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Prometheus

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Everything posted by Prometheus

  1. Dunno, but the PI of that nature paper is very active on twitter: he came up with the idea and would probably answer your question.
  2. Assembly theory posits that complex molecules found in large abundance are (almost surely) universal biosignatures. From their publication: https://www.nature.com/articles/s41467-021-23258-x At the moment it only has proof of concept with mass spectrometry, but it's a general theory of complexity so could work with other forms of spectroscopy. Interesting direction anyway.
  3. It was unknown whether the plants would germinate at all - the fact they did tells us that regolith did not interfere with the hormones necessary for this process. The plant they chose was the first one to have its genome sequenced, allowing them to look into the transcriptome to identify epigenetic changes due to the regolith, particularly what stress responses were triggered. They also compared regolith from 3 different lunar sites, allowing them to identify differences in morphology, transcriptomes etc between sites. Full paper here: https://www.nature.com/articles/s42003-022-03334-8
  4. Sounds like you're describing panpsychism. There's a philosopher called Philip Goff who articulates this view quite well.
  5. Some people have tried to develop methods of measuring consciousness in the most general sense. I think the most developed idea is integrated information theory put forward by a neurologist in 2004. It measures how integrated various systems in a whole are. Even if you accept this as a reasonable measure, to actually apply the test all possible combinations of connectivity are sought, so to 'measure' the consciousness of a worm with 300 synapses would currently take 10^9 years.
  6. So a matter of complexity? Fair enough. Thanks for answering so clearly - i ask this question a lot, not just here, and rarely get such a clear answer. Not any closer? There are some in the community who believe that current DNNs will be enough - it's just a matter of having a large enough network and suitable training regime. Yann Lecun is probably the most famous, the guy who invented CNNs. Then there are many who believe that symbolic representations need to be engineered directly into AI systems. Gary Marcus is probably the biggest advocate for this. Here's a 2 hour debate between them: There are a number of neuroscientists using AI as a model of the brain. There are some interesting papers that argue what some networks are doing is at least correlated with certain visual centres of the brain - this interview with a neuroscientist details some of that research - around 30 mins in, although the whole interview might be of interest to you: An interesting decision by Tesla was to use vision only based inputs - as opposed to competitors who use multi-modal inputs and combine visual with lidar and other data. Tesla did this because their series of networks were getting confused as the data streams sometimes gave apparently contradictory inputs - analogous to when humans get dizzy when their inner tells them one thing about motion and the eyes another thing. Things like that make me believe that current architecture are capturing some facets of whatever is going on in the brain, even if its still missing alot, so i think they do bring us closer.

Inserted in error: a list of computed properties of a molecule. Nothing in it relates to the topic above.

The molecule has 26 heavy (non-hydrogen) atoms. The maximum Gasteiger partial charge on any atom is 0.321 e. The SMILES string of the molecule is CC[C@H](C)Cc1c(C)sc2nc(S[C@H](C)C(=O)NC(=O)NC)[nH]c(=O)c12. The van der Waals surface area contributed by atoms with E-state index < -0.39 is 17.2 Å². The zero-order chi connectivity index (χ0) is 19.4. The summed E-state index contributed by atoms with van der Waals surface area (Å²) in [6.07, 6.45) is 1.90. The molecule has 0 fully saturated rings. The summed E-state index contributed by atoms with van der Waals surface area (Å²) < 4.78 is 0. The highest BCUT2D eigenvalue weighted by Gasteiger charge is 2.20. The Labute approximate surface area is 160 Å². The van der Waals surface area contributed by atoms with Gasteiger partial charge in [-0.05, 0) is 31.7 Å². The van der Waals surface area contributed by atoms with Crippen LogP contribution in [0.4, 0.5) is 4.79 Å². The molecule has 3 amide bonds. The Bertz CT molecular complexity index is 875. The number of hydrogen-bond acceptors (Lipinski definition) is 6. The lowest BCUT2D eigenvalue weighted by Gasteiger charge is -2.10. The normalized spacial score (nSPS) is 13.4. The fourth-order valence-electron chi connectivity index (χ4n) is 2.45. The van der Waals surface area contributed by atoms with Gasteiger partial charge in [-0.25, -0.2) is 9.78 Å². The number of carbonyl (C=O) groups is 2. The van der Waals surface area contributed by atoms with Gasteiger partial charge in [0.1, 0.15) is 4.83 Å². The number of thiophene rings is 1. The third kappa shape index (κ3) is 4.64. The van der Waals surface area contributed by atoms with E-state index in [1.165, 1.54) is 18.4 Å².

7. If you're going to ask someone to guess when fusion is going be reality, you'd still give more credence to engineers and physicists guess than some random people on the internet wouldn't you?
  8. This survey of researchers in the field gives a 50% chance of human level intelligence in ~40 years ago. It's probably the most robust estimate we're going to get.
  9. That'll explain why i didn't follow then.